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Tokyo By Night

Posted by Danny Choo On Fri 2008/10/10 09:53 JST In Tokyo Photo Walk
 121  200882 ja

Found an office nearby which allows folks to go up to the roof and take in the views of Tokyo. Thought we would go up to have a look and have a quick chat.

While we enjoy the view, I'd like to talk about the importance of "asking."

As we go about our daily lives, we ask things all the time. For example we walk into Mc Dee's and ask for a "Teriyaki Burger with Fries." If you didn't say anything when you approached the counter, the chances of the lovely girl over the counter guessing what you wanted would be very slim.

The other party is not going to know what you want unless you speak up. This may seem obvious but when it comes down to business relations, career advancement or socializing, I find that many folks are not as proactive at asking.

For example, I've met a ton of comrades on the Internets by reaching out to them. I would either send mail or ask for an introduction. I would usually introduce myself and suggest that it may be good to get together due to our common areas of interest.

I've not only made good friends this way, I've also made many business partners this way too.

When you are at a networking event, you can either wait for somebody to approach you or approach somebody who you don't know. The rule here is to follow one of the life rules I practice - don't wait for things to happen - make them happen.
Whats the worst that can happen if you approach somebody first? They could ignore you but that would be very unlikely at a networking event.

When I was working at Nature, I took the opportunity to approach some recruitment companies to ask what sort of job opportunities were available on the market - this simple action of asking opened up a huge amount of doors and opportunities which not only lead me to Amazon but also got to meet a load of folk in the industry at the same time.

As part of running dannychoo.com, I constantly ask and suggest partnerships and deals with manufacturers and other website owners all the time. What would the likelihood be that they know what I have in mind and contact me about it if I just kept quiet?

So why are some folks afraid of asking? Usually because they are either afraid of what the other party may think or because they don't want to be ignored or turned down. Probably more reasons but these are the ones that spring to mind.

Lets look at the "afraid what the other party may think" and "afraid of being ignored or turned down."

If you choose your words carefully and think about how you are going to go about your proposal then the reaction of how the other party is going to react should not really be of too much concern to you - because you have already taken measures to be tactful about how you ask/propose something.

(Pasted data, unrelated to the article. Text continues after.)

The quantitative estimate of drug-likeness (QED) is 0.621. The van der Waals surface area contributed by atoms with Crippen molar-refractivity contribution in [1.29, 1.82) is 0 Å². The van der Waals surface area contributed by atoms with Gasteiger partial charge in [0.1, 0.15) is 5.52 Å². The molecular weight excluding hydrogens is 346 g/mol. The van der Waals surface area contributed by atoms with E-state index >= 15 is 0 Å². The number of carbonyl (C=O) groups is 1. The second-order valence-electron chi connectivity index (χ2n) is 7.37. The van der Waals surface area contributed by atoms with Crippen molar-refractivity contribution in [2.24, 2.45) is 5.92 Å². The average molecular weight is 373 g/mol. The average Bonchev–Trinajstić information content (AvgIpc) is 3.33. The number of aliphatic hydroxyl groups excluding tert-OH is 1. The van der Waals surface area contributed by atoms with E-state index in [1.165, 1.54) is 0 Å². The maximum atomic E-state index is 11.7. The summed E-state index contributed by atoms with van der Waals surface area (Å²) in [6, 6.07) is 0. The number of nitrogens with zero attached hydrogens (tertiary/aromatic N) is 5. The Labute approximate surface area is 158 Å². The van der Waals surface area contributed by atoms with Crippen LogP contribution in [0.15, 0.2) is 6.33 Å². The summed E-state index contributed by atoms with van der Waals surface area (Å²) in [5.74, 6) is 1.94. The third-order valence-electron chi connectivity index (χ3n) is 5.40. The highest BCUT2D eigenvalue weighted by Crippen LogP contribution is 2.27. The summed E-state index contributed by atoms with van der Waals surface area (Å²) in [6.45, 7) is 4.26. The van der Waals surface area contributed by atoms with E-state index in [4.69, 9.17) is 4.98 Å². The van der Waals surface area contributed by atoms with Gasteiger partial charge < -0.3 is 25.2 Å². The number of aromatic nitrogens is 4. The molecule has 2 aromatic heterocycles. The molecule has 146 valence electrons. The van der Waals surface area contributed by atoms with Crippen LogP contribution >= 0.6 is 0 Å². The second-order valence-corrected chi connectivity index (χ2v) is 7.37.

Obviously, not all proposals that I put forward or questions that I ask end up being fruitful - I do get ignored or have my proposals turned down. But this is the game of life - not everything is plain sailing.

Being turned down however is never seen as an excuse to stop my practice of asking.

While I recommend that you proactively ask, you should also develop a sense of how to ask in moderation. While many people are open to being asked questions/favors or hearing proposals, most people have a limit to how much they are willing to help/listen/accept over a certain span of time. This is not because they are selfish but because they need to lead their own lives too and not yours.

Just to quickly go over the takeaways of our brief chat.
1. Unless the other party has Heroes type abilities, they are not going to know what you have on your mind unless you speak it.

2. If you have a favor/ question or proposal, just ask it - the worse that can happen is that you are ignored or turned down - so what? Unless there is risk of yourself loosing an organ, you have absolutely nothing to loose by asking. Don't regret not asking - just do it.

3. If you are ignored or turned down then thats fine - should expect to be turned down from time to time but never let that turn into fear which would make you stop the practice of asking. Fear consumes people and prevents them from being great.

4.Asking/proposing and reaching out to people is essential for a successful career no matter where you are but is especially true in Japan. The Japanese like to do business with people who they know and trust through introductions of people they already know.

In my history of building websites, I have never had to go looking for clients - all so far have been through word of mouth/direct introductions or from people I already know.

5.Learn tact and when it comes to asking the same party something, do it in moderation.

Been having a load of ideas lately which need the help of many comrades. I've been doing a lot of asking/proposing lately with very fruitful results and thought it was about time I write up on encouraging you to do more asking too.

Have any of you had a burning question or proposal that you put forward after brooding about it for a while which turned out fruitful?

And this is my first lousy attempt at tilt shift ^^;;;
Nearly forgot to mention that I put two of these in the wallpaper pool.

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